IFR Asia Outlook for Asian Credit Roundtable 2019: Clearer skies
The skies have cleared, and Asian credit is on a roll. After the end of 2018 produced one of the stormiest periods in years, the retreat of major headwinds has helped cement a solid backdrop for Asian bonds at the start of 2019. The US Federal Reserve has slammed the brakes on monetary tightening, trade tensions have subsided for now, and market stability has become a top priority for China as it wrestles with deleveraging its economy.
Investors have taken this as a glaring sign that it was time to return to Asian credit, and in a big way. So far this year, they have pounced on opportunities to buy Chinese high-yield bonds, and those that were brave enough to take positions during the volatility of late last year have made handsome returns.
IFR Asia convened a panel of specialists in Hong Kong on March 1 to discuss the extent of the rally, and panelists unanimously agreed that there is still some room to go. From a ratings perspective, the outlook for credit is stable, while tight onshore yields have the potential of luring more Chinese investors back to US dollar markets.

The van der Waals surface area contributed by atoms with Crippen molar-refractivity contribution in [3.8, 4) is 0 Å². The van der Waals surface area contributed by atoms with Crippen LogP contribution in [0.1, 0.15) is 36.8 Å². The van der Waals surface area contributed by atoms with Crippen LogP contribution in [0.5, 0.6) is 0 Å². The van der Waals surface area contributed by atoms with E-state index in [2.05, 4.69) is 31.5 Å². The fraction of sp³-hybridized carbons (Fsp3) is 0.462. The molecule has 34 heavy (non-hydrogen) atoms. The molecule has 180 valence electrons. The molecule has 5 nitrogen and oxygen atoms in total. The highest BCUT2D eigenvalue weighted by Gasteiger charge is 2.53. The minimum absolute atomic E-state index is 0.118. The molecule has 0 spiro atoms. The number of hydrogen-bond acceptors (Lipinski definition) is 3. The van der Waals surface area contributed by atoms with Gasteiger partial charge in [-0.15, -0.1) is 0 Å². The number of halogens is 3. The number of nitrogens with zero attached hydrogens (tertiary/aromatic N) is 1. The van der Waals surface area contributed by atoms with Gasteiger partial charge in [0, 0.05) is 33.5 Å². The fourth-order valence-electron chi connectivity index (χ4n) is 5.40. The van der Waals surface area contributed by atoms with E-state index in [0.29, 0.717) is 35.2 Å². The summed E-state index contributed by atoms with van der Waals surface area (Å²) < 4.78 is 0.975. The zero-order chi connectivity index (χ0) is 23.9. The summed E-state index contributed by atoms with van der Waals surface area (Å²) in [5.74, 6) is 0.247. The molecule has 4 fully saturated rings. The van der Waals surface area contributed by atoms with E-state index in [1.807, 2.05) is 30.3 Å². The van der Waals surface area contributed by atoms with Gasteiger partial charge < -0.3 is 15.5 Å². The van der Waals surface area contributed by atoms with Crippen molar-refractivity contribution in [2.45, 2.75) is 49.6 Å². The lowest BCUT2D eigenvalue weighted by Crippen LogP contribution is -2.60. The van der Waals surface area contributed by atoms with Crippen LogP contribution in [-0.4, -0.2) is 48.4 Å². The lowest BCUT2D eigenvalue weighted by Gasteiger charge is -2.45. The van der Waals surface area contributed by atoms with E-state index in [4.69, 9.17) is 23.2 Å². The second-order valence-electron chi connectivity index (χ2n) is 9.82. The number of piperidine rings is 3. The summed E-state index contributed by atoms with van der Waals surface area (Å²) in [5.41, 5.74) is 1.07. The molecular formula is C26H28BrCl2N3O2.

This comes among signs that
the market is also maturing as a whole. After a series of bond defaults, offshore and onshore investors
are learning that the practice of ignoring the underlying credit is
not the right path to investing in Chinese bonds – even when the issuers appear to be backed by local governments.
These realisations are driving a clearer distinction between issuers that are worthy of international capital, and those that aren’t. After years of one-way traffic, investors are now focusing on fundamentals and picking their spots carefully.
Challenges still abound. One panelist raised concerns about how China’s deleveraging campaign leaves pockets of tight credit conditions that could slow down the country’s economic rebalancing, while expectations of massive supply from the PRC banks, simmering trade disputes, Brexit and geopolitical crises could all turn the tide.
Investors will need to stay disciplined about credit differentiation, but this period of stability looks to have longer to run – barring, of course, any nasty surprises.